March Meet the Maker

March Meet the Maker

There is a really cool Instagram challenge that I’m a little late to start but I’m jumping right in. What you have to do is for the next 31 days of March is post a daily photo in theme with the list Joanne Hawker has given to us to use. Make sure to tag your photo with #MarchMeetTheMaker. The purpose of this, other then being so much fun, is to get people to know your small business and/or brand. Now’s the time for you to shine. Let people know all about you and show them all of your hard work, dedication and passion. So dive in with us @hennasooq on Instagram and hear our story. Watch us mixing henna, creating beautiful art, coloring gorgeous hair and the inside scoop on all the happenings at Henna...
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Indigo for Hair | Natural Hair Dye

Indigo for Hair | Natural Hair Dye

Indigo is a natural Ayurvedic plant-based dye (vegan) that is used with henna to color hair reddish brown, brown, dark brown and up to black tones.  It lasts 4-6 weeks and will cover greys. In this easy step by step video tutorial, I make the process of using indigo easy. Mixing indigo correctly is very important to the henna coloring process. When indigo isn’t mixed properly, your henna coloring treatment usually won’t give you those rich coloring results. Common Mistakes Indigo is mixed with a cold liquid. Indigo must be mixed with a warm to hot liquid. Indigo is mixed with liquids other then water. Do not use other liquids when mixing indigo. Indigo is mixed with a heavy liquid such as yogurt, conditioner etc…Indigo does not work at all when mixed with heavy liquids such as these. Indigo is mixed directly with the henna powder. Mixing henna powder and indigo powder together at the same time won’t work since both need separate times for dye release. Indigo paste sits out for too long. Dye release for indigo is only 20-30 minutes max. Indigo is used alone. If indigo doesn’t have henna in it’s process either as a previous and recent hair application or directly mixed with henna paste then the outcome is a green hue on the hair. No patch test was done. Please always verify that you aren’t allergic to henna, indigo or ayurvedic herbs before using them. Do a small skin patch test to be sure.  ...
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Mixing Jagua Juice to create a Black Henna Design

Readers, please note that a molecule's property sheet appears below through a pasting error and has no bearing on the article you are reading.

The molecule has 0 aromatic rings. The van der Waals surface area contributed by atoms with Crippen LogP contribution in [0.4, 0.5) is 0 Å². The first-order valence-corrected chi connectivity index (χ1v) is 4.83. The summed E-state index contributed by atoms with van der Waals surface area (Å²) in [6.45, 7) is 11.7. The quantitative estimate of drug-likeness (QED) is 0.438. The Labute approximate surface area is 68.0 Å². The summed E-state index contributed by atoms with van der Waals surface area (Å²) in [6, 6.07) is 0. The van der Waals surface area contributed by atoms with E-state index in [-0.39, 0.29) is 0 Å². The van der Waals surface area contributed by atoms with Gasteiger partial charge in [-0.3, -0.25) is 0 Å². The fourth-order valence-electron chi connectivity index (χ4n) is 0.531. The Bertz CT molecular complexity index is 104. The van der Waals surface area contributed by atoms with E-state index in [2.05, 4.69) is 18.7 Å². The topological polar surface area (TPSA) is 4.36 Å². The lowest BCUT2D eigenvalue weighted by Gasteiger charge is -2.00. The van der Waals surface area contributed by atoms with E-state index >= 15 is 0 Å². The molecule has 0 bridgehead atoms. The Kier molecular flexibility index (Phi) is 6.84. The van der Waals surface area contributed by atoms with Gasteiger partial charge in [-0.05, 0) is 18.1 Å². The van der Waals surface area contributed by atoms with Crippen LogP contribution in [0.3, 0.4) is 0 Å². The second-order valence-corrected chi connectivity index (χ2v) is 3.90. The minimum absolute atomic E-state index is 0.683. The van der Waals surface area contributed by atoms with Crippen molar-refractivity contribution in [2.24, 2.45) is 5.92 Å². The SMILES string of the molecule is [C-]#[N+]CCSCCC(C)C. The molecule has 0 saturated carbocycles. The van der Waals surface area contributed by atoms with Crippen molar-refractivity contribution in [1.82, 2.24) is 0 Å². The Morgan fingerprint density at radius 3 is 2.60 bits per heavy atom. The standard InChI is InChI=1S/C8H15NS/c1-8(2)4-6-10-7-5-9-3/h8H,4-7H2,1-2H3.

Mixing Jagua Juice to create a Black Henna Design

You may have heard about how bad black henna is. That it’s full of chemicals and can scar your skin for life.  It’s true. There are black henna cones and products on the market that can badly blister your skin. Before I started doing henna professionally, I went to a somalian wedding in Toronto. They recommended I get henna done as several other ladies were. So I decided to get my feet done for the wedding. Before I headed to the home of the henna artist they told me I had to go and buy some black henna dye which was really in fact black hair dye, Bigen. I had no idea how harmful this would be. My feet got henna’ed and they looked perfect. When my henna started to fade I began to notice raised, bumpy skin that I thought was athlete’s foot. Then the puffy skinstarted to resemble the henna design I’d had done, but how so? I had the henna done weeks ago? Could this really be an allergic reaction? Yes! It was an allergic reaction. I was lucky I wasn’t scarred for life. I was one of the lucky ones that my skin  returned back to normal. That was definitely the last time I would ever get black henna. What I learned was that all allergic reactions don’t necessarily happen right away. It can happen even weeks later or it can develop over time. The good news is that we now have a natural alternative to chemically based black henna. By replacing the liquids you usually use in your henna body art recipe with jagua...
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